Imagine this – it starts from deeper in the abdomen, inside the pancreas, an organ between the stomach and backbone, gradually hits a person at 60s with no sign or some digestive discomfort, pain in the abdomen, yellowish skin, and then unexplained weight loss. After that, it aggressively takes the person’s life. That is pancreatic cancer.
Pancreatic cancer is one of the deadliest forms of all cancer. With current medical technology, the five-year survival rate is only six percent. The cases are apparently increasing, as about 45,000 people are expected to be diagnosed with pancreatic cancer in 2013; among them 38,000 people will die of the disease this year.
To help raise awareness of this devastating disease among those who are unfamiliar with pancreatic cancer, let me use “The Rule of Three” to highlight pancreatic cancer prevention.
Rule #1: Never smoke, and live a healthy lifestyle.
Cigarette smoking is a well-established risk factor for pancreatic cancer. It’s also important to maintain a healthy lifestyle, eat more plant-based foods and less meat, stay physically active, and keep a healthy weight. Obesity has also been linked to pancreatic cancer.
Rule #2: Prevent and treat chronic pancreatitis.
Inflammation plays a role in developing pancreatic cancer, and chronic pancreatitis is a known risk factor. In addition, pancreatic cancer is more common among individuals with histories of cirrhosis (a chronic liver disease), diabetes, and previous surgery to the upper digestive tract. Pancreatic cancer may also be attributed to a pathogen for periodontal disease (named porphyromonas gingivalis).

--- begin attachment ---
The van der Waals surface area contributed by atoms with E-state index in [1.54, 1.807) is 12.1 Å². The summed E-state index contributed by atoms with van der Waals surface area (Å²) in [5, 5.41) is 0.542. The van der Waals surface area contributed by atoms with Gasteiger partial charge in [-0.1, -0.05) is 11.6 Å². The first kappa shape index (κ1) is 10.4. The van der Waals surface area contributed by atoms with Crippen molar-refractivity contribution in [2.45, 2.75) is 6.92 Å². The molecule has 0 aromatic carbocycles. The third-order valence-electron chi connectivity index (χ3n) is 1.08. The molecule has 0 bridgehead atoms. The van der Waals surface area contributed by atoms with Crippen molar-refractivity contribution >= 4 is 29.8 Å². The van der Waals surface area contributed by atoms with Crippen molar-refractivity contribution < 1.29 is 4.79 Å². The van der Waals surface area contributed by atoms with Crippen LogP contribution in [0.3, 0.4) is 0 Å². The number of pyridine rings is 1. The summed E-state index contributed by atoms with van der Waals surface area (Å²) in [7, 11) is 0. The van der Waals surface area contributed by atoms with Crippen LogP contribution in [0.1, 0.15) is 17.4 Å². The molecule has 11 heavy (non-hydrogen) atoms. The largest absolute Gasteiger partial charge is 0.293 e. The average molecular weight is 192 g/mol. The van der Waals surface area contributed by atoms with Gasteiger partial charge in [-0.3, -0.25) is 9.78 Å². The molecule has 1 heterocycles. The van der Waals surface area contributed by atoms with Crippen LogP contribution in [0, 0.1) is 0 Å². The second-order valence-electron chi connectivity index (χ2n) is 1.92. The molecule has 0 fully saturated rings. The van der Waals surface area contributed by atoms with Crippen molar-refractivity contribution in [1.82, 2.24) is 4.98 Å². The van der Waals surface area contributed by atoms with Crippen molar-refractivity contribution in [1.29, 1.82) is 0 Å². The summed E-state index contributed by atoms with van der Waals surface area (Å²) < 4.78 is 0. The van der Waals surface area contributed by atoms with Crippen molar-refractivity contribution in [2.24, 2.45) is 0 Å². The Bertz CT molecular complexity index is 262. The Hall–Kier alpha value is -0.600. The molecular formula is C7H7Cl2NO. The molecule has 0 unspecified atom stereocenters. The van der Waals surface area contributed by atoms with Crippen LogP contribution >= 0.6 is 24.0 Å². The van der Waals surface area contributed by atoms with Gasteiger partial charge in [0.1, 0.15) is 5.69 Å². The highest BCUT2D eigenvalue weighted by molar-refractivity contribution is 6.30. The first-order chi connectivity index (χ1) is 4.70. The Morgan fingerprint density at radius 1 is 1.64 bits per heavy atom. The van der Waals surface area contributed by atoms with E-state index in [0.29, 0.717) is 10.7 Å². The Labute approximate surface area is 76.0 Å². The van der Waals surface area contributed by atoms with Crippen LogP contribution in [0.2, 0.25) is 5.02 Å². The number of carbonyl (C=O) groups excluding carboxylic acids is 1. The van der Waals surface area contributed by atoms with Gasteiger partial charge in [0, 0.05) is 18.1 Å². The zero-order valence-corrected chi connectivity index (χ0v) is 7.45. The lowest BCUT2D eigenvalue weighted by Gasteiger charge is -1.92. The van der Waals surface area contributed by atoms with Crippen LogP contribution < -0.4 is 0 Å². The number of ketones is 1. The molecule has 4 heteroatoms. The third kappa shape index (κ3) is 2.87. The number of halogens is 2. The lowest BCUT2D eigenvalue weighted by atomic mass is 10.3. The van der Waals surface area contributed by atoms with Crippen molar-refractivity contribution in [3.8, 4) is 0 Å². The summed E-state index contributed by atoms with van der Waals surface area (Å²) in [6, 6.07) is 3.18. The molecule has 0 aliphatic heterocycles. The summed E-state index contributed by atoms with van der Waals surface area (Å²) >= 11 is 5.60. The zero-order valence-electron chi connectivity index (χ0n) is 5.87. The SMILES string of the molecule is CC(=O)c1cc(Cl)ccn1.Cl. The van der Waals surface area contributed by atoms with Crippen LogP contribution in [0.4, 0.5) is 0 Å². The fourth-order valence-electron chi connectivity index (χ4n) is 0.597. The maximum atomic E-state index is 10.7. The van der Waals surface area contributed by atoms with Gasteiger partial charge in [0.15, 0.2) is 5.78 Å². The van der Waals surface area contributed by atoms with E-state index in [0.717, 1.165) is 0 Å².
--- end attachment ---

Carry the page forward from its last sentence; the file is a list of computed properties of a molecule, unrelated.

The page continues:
Rule #3: Keep diabetes at the bay.
Type 2 diabetes is closely associated with pancreatic cancer, as a body of research reveals. As the population ages and the obesity epidemic continues, the incidence of diabetes is predicted to rise. People with diabetes are more likely to develop pancreatic cancer than those free of diabetes.
A final point
Still, as is true for other cancers, early detection is always important for combating the pancreatic cancer. This is particularly critical for those with a family history of this disease, because the risk can be doubled or tripled by familial pancreatic cancer.
In brief, pancreatic cancer is deadly, but you can lower your risk by not smoking, preventing pancreatitis and diabetes, and raising your awareness about the importance of living a healthy lifestyle.
Image credit: by medicineworld.org